Article
The project conceived in 1929 by Gardner Murphy and the writer aimed first to present a wide array of problems having to do with five major "attitude areas"--international relations, race relations, economic conflict, political conflict, and religion. The kind of questionnaire material falls into four classes: yes-no, multiple choice, propositions to be responded to by degrees of approval, and a series of brief newspaper narratives to be approved or disapproved in various degrees. The monograph aims to describe a technique rather than to give results. The appendix, covering ten pages, shows the method of constructing an attitude scale. A bibliography is also given.
Article
Mountain biking is an increasingly popular, but sometimes controversial, activity in protected areas. Limited research on its impacts, including studies comparing biking with hiking, contributes to the challenges for mangers in assessing its appropriateness. The impacts of mountain bike riding off trail were compared to those of hiking on subalpine grassland in Australia using a modification of a common trampling experimental methodology. Vegetation and soil parameters were measured immediately and two weeks after different intensities of mountain biking (none, 25, 75, 200 and 500 passes across slope, 200 pass up and down slope) and hiking (200 and 500 passes across slope). There were reductions in vegetation height, cover and species richness, as well as changes in species composition and increases in litter and soil compaction with riding. Riding up and down a moderate slope had a greater impact than riding across the slope. Hiking also affected vegetation height, cover and composition. Mountain biking caused more damage than hiking but only at high use (500 passes). Further research including other ecosystems, topography, styles of riding, and weather conditions are required, but under the conditions tested here, hiking and mountain biking appear to be similar in their environmental impacts.
Article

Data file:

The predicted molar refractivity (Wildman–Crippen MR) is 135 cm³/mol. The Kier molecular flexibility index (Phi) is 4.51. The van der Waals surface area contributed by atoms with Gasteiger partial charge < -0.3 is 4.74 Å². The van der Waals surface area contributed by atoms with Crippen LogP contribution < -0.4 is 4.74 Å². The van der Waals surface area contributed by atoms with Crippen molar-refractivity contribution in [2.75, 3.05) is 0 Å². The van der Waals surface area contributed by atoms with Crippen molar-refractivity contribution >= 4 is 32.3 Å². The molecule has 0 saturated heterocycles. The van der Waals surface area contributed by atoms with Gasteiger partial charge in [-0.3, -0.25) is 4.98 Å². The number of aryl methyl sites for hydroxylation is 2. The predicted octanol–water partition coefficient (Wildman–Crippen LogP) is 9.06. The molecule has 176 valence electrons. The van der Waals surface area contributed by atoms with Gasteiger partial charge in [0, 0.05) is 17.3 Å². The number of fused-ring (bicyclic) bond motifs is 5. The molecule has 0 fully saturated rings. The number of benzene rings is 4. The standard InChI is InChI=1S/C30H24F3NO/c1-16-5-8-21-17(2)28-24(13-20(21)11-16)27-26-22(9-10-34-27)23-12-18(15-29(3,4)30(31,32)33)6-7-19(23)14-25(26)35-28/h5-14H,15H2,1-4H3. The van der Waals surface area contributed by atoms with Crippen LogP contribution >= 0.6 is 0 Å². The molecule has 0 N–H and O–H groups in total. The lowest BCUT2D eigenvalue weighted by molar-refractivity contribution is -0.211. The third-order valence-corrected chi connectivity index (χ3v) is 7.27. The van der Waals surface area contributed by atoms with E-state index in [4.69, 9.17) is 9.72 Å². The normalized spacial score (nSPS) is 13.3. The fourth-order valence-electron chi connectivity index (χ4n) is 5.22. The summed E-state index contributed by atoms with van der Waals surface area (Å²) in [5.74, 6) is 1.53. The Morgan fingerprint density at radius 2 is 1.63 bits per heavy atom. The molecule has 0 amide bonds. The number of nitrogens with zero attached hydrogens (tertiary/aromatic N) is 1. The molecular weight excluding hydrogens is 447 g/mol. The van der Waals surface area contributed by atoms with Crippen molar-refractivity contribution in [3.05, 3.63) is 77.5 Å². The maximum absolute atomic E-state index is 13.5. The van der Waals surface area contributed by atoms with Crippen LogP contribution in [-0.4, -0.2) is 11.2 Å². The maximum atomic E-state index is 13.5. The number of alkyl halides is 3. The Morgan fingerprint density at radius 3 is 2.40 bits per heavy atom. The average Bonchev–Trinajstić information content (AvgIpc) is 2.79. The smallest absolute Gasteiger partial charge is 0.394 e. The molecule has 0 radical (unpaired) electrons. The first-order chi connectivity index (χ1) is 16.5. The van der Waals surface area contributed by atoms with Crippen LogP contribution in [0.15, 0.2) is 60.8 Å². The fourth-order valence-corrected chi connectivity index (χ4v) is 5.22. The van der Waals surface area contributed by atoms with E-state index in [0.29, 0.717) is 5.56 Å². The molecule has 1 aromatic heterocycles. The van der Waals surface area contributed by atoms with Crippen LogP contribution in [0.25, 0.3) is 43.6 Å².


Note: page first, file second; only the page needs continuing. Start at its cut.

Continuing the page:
Hiking, horse riding and mountain biking are popular in protected areas in Australia and the United States of America. To help inform the often contentious deliberations about use of protected areas for these three types of activities, we review recreation ecology research in both countries. Many impacts on vegetation, soils and trails are similar for the three activities, although there can be differences in severity. Impacts include damage to existing trails, soil erosion, compaction and nutrification, changes in hydrology, trail widening, exposure of roots, rocks and bedrock. There can be damage to plants including reduction in vegetation height and biomass, changes in species composition, creation of informal trails and the spread of weeds and plant pathogens. Due to differences in evolutionary history, impacts on soil and vegetation can be greater in Australia than in the USA. There are specific social and biophysical impacts of horses such as those associated with manure and urine, grazing and the construction and use of tethering yards and fences. Mountain bike specific impacts include soil and vegetation damage from skidding and the construction of unauthorised trails, jumps, bridges and other trail technical features. There are gaps in the current research that should be filled by additional research: (1) on horse and mountain bike impacts to complement those on hiking. The methods used need to reflect patterns of actual usage and be suitable for robust statistical analysis; (2) that directly compares types and severity of impacts among activities; and (3) on the potential for each activity to contribute to the spread of weeds and plant pathogens. Additional research will assist managers and users of protected areas in understanding the relative impacts of these activities, and better ways to manage them. It may not quell the debates among users, managers and conservationists, but it will help put it on a more scientific footing. Yes Yes